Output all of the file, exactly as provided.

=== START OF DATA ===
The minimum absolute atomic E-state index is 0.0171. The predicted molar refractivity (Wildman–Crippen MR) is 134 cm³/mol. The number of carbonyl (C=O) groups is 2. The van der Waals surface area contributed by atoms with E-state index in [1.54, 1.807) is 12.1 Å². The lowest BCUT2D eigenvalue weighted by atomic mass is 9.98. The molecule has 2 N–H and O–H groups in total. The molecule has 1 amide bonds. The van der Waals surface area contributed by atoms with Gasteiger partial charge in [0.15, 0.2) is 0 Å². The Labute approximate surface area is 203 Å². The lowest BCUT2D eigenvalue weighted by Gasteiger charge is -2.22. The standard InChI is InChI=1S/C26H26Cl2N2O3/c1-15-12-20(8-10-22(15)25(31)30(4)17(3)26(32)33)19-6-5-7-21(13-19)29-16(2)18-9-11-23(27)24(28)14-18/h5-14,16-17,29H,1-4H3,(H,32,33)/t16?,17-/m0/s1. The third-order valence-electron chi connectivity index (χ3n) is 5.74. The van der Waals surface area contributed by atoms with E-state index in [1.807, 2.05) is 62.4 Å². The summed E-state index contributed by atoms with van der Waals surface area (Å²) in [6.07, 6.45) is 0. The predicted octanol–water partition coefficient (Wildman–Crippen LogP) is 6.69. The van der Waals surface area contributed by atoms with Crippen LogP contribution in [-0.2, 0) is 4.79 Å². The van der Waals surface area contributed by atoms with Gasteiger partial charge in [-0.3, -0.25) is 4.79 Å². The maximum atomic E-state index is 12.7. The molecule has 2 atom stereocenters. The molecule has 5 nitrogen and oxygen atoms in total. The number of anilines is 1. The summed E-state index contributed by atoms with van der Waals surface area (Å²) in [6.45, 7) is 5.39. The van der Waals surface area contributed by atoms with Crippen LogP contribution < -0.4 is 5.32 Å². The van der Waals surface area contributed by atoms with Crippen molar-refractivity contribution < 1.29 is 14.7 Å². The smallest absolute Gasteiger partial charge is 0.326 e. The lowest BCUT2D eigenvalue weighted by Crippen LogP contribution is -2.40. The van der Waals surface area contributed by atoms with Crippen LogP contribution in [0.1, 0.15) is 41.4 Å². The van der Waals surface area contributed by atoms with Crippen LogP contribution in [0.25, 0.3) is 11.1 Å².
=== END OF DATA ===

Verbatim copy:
The minimum absolute atomic E-state index is 0.0171. The predicted molar refractivity (Wildman–Crippen MR) is 134 cm³/mol. The number of carbonyl (C=O) groups is 2. The van der Waals surface area contributed by atoms with E-state index in [1.54, 1.807) is 12.1 Å². The lowest BCUT2D eigenvalue weighted by atomic mass is 9.98. The molecule has 2 N–H and O–H groups in total. The molecule has 1 amide bonds. The van der Waals surface area contributed by atoms with Gasteiger partial charge in [0.15, 0.2) is 0 Å². The Labute approximate surface area is 203 Å². The lowest BCUT2D eigenvalue weighted by Gasteiger charge is -2.22. The standard InChI is InChI=1S/C26H26Cl2N2O3/c1-15-12-20(8-10-22(15)25(31)30(4)17(3)26(32)33)19-6-5-7-21(13-19)29-16(2)18-9-11-23(27)24(28)14-18/h5-14,16-17,29H,1-4H3,(H,32,33)/t16?,17-/m0/s1. The third-order valence-electron chi connectivity index (χ3n) is 5.74. The van der Waals surface area contributed by atoms with E-state index in [1.807, 2.05) is 62.4 Å². The summed E-state index contributed by atoms with van der Waals surface area (Å²) in [6.07, 6.45) is 0. The predicted octanol–water partition coefficient (Wildman–Crippen LogP) is 6.69. The van der Waals surface area contributed by atoms with Crippen LogP contribution in [-0.2, 0) is 4.79 Å². The van der Waals surface area contributed by atoms with Gasteiger partial charge in [-0.3, -0.25) is 4.79 Å². The maximum atomic E-state index is 12.7. The molecule has 2 atom stereocenters. The molecule has 5 nitrogen and oxygen atoms in total. The number of anilines is 1. The summed E-state index contributed by atoms with van der Waals surface area (Å²) in [6.45, 7) is 5.39. The van der Waals surface area contributed by atoms with Crippen LogP contribution < -0.4 is 5.32 Å². The van der Waals surface area contributed by atoms with Crippen molar-refractivity contribution < 1.29 is 14.7 Å². The smallest absolute Gasteiger partial charge is 0.326 e. The lowest BCUT2D eigenvalue weighted by Crippen LogP contribution is -2.40. The van der Waals surface area contributed by atoms with Crippen LogP contribution in [0.1, 0.15) is 41.4 Å². The van der Waals surface area contributed by atoms with Crippen LogP contribution in [0.25, 0.3) is 11.1 Å².